STUTTGART -- BMW AG and Daimler AG will probably end their so-called "Two Mode" hybrid alliance with General Motors at the end of the year.
"The dissolution of the joint venture still isn't certain, but it's probable," a Daimler spokesman said.
BMW also says it doesn't want to continue the alliance.
Two Mode is the marketing name for a hybrid drive system developed by BMW, Chrysler, Daimler and General Motors. Two different Two Mode transmissions have been developed, one for rear-drive vehicles and one for front-drive vehicles.
The alliance was established in 2005.
In a few months, BMW will launch a two-mode version of X6 SUV globally. A version of the Mercedes-Benz M class with the technology will be launched this year, but only in the United States.
Daimler wants to avoid a major investment in aftersales and service for a car that it expects will have low production numbers.
According to BMW and Daimler, this expensive system has no future.
"None of the other hybrid development work in our company is based on the two-mode technology," a BMW source said.
The Two Mode transmission has two electric motors and delivers the fuel economy advantages of hybrid driving in the city and on the highway. A regular one mode hybrid, such as the Toyota Prius, uses the electric motor to drive the vehicle at low speeds and to assist the gasoline engine when accelerating. At highway speeds, the electric motor in the Prius does not drive the vehicle. The Two Mode uses its electric motors to drive the wheels all the time, sometimes in conjunction with the gasoline engine.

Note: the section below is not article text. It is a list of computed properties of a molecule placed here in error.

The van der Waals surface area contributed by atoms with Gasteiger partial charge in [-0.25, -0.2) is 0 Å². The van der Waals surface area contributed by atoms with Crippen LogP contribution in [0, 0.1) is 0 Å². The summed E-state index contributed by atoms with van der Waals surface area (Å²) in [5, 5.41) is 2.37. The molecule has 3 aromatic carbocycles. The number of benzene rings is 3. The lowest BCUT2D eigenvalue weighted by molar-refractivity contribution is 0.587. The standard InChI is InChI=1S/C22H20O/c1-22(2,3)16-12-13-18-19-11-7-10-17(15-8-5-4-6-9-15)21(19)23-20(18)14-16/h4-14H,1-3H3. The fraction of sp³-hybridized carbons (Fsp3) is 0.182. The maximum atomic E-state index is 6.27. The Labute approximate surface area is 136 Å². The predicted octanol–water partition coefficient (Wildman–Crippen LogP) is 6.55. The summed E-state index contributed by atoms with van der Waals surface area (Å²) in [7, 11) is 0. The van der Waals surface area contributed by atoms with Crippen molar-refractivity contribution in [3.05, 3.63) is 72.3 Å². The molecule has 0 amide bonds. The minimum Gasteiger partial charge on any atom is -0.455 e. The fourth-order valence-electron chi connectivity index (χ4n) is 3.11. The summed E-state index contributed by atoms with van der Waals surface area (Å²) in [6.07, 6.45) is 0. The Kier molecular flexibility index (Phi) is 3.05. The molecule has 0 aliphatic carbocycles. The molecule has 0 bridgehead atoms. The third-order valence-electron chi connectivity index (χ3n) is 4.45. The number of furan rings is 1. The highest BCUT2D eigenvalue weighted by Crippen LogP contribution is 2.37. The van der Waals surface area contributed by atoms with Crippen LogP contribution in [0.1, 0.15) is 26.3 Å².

Another alliance at risk
The German premium brands also are not sure whether to keep a separate hybrid alliance going.
"We still haven't decided whether we will continue our cooperation with Daimler," a BMW spokesman told Automotive News Europe sister publication Automobilwoche.
An end to the joint work on hybrids would be a blow to the companies' desire to cooperate more fully with one another in a variety of areas.
It is technically easier and less costly when companies share in the development of new technologies such as alternative drives and lithium-ion batteries.
Even purchasing can be carried out more easily. BMW and Daimler already work together on procurement in certain areas.
While BMW seems reluctant to form partnerships in this area, Daimler has indicated that it would be glad to keep working with BMW on hybrids.
BMW is contemplating new hybrid and battery technologies. "There have also been discussions with other manufacturers and suppliers," a spokesman said.
Daimler is turning to modular hybrid building blocks with scalable lithium-ion batteries.
They are based on the hybrid drive that was initially developed for the S-class and the 7-series upper-premium sedans in another joint venture with BMW and auto supplier Continental AG.
BMW plans to introduce the X6 crossover with a Two-Mode hybrid powertrain in late 2009 or early 2010. This will be a gasoline-powered hybrid that uses the Two Mode transmission developed by BMW, Chrysler, Daimler and GM. In this application, the Two Mode transmission is a four-speed rear-drive system that delivers the benefits of electric-assist hybrid propulsion in both city and highway driving and also can tow heavy loads.